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They are in Earnest.

On the night of Monday, Sept. 2d, Adjutant Quidno, of the 49th Georgia volunteers, and nineteen others of his regiment were taken prisoners, within a mile of Fairfax Court House, while stationing pickets during a violent storm of wind and rain, and, through the darkness, accidentally wandered into our lines, where they were suddenly surrounded and captured by our troops. But two out of the nineteen rebels taken had shoes upon their feet, seventeen of them having marched for three days with their feet tied up in rags! and so slashed by pieces of rock and stubble that these very rags were clotted together with blood.

Adjutant Quidno (he is a Polander) also said that the rebel army had subsisted in its recent marches almost entirely upon green corn, what they call "roasting ears" in the south, and in consequence of their self-denial, in enduring every hardship and privation, they feel the more confident of success.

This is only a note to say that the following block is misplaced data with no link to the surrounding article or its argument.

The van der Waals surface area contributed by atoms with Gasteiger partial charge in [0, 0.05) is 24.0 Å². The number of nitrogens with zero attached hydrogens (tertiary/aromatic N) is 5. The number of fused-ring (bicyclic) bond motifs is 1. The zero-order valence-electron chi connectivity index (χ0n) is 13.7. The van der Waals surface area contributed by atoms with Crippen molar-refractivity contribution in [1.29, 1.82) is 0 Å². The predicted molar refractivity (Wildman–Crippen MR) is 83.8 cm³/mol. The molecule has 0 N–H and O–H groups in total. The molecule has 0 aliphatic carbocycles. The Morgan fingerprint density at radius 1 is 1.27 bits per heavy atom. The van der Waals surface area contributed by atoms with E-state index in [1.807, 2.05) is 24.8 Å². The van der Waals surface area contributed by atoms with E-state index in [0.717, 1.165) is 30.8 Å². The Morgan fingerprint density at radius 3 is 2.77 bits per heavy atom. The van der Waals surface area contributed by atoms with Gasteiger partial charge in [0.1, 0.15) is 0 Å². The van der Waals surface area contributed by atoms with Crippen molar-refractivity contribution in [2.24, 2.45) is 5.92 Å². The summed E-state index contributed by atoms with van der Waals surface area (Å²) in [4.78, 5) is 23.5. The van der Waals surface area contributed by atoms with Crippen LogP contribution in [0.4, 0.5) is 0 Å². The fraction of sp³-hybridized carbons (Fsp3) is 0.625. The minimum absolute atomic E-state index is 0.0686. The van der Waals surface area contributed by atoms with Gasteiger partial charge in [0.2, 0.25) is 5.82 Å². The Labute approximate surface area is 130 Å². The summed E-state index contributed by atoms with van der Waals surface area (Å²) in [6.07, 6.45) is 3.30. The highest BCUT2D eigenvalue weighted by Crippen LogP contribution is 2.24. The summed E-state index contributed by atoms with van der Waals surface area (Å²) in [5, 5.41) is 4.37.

These facts show what terrible privations the men of the south will undergo to achieve what they call their "independence." With them war is a reality; with us a pastime. — They put their substance into the fight at once, we only those who have gone forward for occupation, or volunteered for patriotism. They have put nearly their whole fortune up on a single card; we risk a moiety of our opulence, trusting to the comfortable theory that victory must be ours, because they are eight, and we twenty millions. The hour of service and of sacrifice is coming, to every man and every woman in the loyal states of the United States, and the men who have discussed among themselves the possibility of avoiding a draft must volunteer. Our gentlemen and our office-seekers must abandon the practice of invoking the workmen to go into the army, and set the example of going themselves. Among the very first to encounter the hazards of the battle in the south were the politicians; and when we read over the list of killed and wounded, we find that those who advised secession and advocated disunion, fought and bled and died for both. It is very true, that in the slave states the desperation of the secession cause forced the party leaders to take the lead; but the people of the free states must borrow something from this example, in order to secure the victory they deserve.